Commander commands from his command bunker
ArmA II like EA’s Battlefield Series, work in a hierarchy of soldiers are in squads commanded by squad leaders, these squad leaders are in turn commanded by a commander, who hides away in a bunker most of the time. Being a member of a squad is fairly easy, the leader gives commands, a lot of commands, and then if it relates to you it’s highlighted for you on the screen. Once you become a squad leader you realise that the only thing you do is give commands. It’s like your squad is a clutter of marionettes and you hold all the strings, in a bad way. Literally having to make them move becomes frustrating, especially when one person goes down and the closest member of your team doesn’t put two and two together to go and heal him.
Drag your fallen teammate behind cover before healing otherwise you’ll get hit by the same enemy that hit him
ArmA II does let you switch players though, meaning you can switch to the closest squad member to go and heal the fallen member yourself. You can drag him behind cover before healing him, and it works well; on paper. Evidently he’s been shot by a random enemy, waiting for you to come along to shoot you to, which he does. Suddenly you’ve failed again, because you can’t let any member of your team die, which is where the game becomes repetitive as you attempt the section time and time again.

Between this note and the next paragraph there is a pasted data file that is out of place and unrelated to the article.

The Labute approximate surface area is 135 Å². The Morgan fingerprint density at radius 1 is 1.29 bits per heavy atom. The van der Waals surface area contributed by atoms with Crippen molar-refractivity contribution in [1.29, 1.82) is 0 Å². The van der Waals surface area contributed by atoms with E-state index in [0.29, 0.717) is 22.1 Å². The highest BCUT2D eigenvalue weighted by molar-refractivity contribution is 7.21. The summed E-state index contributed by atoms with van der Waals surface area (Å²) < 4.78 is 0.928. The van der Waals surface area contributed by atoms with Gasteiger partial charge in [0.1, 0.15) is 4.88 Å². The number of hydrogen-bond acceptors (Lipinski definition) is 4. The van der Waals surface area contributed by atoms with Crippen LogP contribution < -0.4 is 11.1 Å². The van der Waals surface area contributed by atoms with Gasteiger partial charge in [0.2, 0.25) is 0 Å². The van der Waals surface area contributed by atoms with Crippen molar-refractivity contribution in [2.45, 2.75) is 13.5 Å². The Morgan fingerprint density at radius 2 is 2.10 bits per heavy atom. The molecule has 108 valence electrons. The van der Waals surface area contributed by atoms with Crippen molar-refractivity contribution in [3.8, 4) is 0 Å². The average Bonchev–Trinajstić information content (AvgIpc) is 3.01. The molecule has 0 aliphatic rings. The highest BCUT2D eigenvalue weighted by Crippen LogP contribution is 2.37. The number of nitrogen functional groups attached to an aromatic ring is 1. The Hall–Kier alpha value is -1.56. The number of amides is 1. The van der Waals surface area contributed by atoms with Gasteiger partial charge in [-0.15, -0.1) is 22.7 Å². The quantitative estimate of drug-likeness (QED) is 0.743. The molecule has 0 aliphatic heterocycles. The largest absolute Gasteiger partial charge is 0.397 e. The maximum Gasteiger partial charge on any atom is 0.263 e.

Combat choppers, seem good on paper but in the air spend half their time upside-down
Drawing on the similarity between itself and Battlefield, ArmA II features a plethora of vehicles and aircraft. Of course they’re “Simulated Realistically” meaning they handle as they would in real life. Not bad while you’re still on the ground but once in the air it became synonymous with trying to fly the Chopper in GTA:IV with the PS3′s Six-Axis, it’ll turn your head upside-down as well as the chopper.
Finally navigation. The standard menus are unimpressive visually compared to the rest of the game. In-game there’s no minimap, you have a map of the whole area, a compass, and a watch. You actually have to navigate to find where you are. Which at night with nightvision on so you can’t see geographical markers is near impossible.
The environment is very detailed
Overall ArmA II definitely looks pretty swish, but peel back the layers and you’ll find a game frustrating that’s all but adrenaline-pumping, and by the time you’ve learnt all the controls you could of completed the entire series of Call of Duty.
To put things in perspective ArmA II is like a Grand Piano made out of diamonds; expensive and looks very very impressive, but impossible to play properly.
Storyline – 2/5 (Russians are done to death, and just going to war for the sake of it isn’t exciting as it would seem)
Gameplay – 1/5 (Controls suck. Commanding sucks. Navigating the terrain sucks.)
Performance – 3.5/5 (Visually very refined however unless you have a machine that can support it get ready for a bit of lag)